After walking the length of the ‘great’ hallway, absorbing the gold imbued sights, we decided to return to the garden area. The entire front colonnade was dotted with massive garden umbrellas, tables and chairs in precision rows from one side to the other. We found a semi secluded spot and ordered a light meal and watched the world sail past.  As the sun finally sank on another hot day we went to our rooms for a well-deserved rest. I was looking forward to a nice soak in a scented bath. I had already checked and the hotel had an array of items to choose from in the bathroom.

#In Search of

Scented bliss

I don’t recall the specifics of my dreams that night, but I did feel that, at one point, I was woken by a brilliant glow in the room. As I was told to rest assured that all was well, I distinctly heard a soothing voice tell me that I would be safe during my travels. It was a wonderful, peaceful message from Spirit.  I remember a truly blissful sleep and waking up feeling so refreshed, and without an ache anywhere, that I was eager to get into the day.

#In Search of

Baking traditional bread at the Cairo Marriott

We had an early start as we headed off to the Cairo Museum after meeting our tour guide for this part of our journey. We saw the flat bread being baked in traditional ovens by the women as we walked out through the gardens.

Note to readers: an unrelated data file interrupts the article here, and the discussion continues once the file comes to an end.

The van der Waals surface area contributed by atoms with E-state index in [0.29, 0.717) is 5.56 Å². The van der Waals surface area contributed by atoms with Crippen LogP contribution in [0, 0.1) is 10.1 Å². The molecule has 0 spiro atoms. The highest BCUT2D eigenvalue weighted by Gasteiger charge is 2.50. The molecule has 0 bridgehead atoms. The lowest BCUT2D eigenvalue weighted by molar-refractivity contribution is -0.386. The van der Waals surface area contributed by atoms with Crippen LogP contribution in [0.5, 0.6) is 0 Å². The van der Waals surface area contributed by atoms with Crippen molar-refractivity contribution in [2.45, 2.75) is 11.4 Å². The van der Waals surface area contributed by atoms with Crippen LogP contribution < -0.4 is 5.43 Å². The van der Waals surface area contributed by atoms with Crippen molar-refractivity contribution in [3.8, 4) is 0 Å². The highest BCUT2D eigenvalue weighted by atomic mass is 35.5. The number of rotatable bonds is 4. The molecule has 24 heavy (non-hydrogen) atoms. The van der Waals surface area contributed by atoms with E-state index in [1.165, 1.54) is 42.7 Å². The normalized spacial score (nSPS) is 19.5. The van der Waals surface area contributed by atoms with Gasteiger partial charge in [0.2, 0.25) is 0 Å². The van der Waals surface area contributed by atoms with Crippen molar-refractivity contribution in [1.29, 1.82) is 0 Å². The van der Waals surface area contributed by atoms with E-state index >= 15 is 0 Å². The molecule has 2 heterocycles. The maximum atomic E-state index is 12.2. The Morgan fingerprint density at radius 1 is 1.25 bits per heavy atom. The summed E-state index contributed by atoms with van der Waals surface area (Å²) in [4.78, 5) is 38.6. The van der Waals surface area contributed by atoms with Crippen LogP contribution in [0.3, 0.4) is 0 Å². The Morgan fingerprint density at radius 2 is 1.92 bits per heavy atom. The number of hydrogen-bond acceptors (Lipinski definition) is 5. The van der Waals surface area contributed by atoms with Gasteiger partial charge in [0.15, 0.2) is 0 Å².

After a guided tour from one of the Museum staff, we were allowed a few hours to wander around and see the sights we were most interested in. There was simply too much to see and too short a time to see everything in. I know towards the end of our time there we were almost running as we tried to get past the crowds of people and see as much as possible before we left.

#In Search of

Giza pyramids at sunset

We had a short break before we were back on the bus and heading out to Giza to see the famous light show. After only a short time we could see a huge difference between the westernised areas of Cairo around the large hotels and the Cairo of the general populace. The giggly tour official, who was taking us to this show, was quick to explain that the unrest had forced many of the regional farmers to leave the land and come to Cairo. Unfortunately, they were unused to the modern ways of living. Garbage was thrown into the centre of the street, where an open area, originally meant as an ‘island’ had been worn down by sandaled feet. Down the centre of this refuse littered area was a concrete channel – used as an open sewer by everyone. There was no other word to describe it other than a stench, which emanated from this channel and we hurriedly closed the windows of the bus.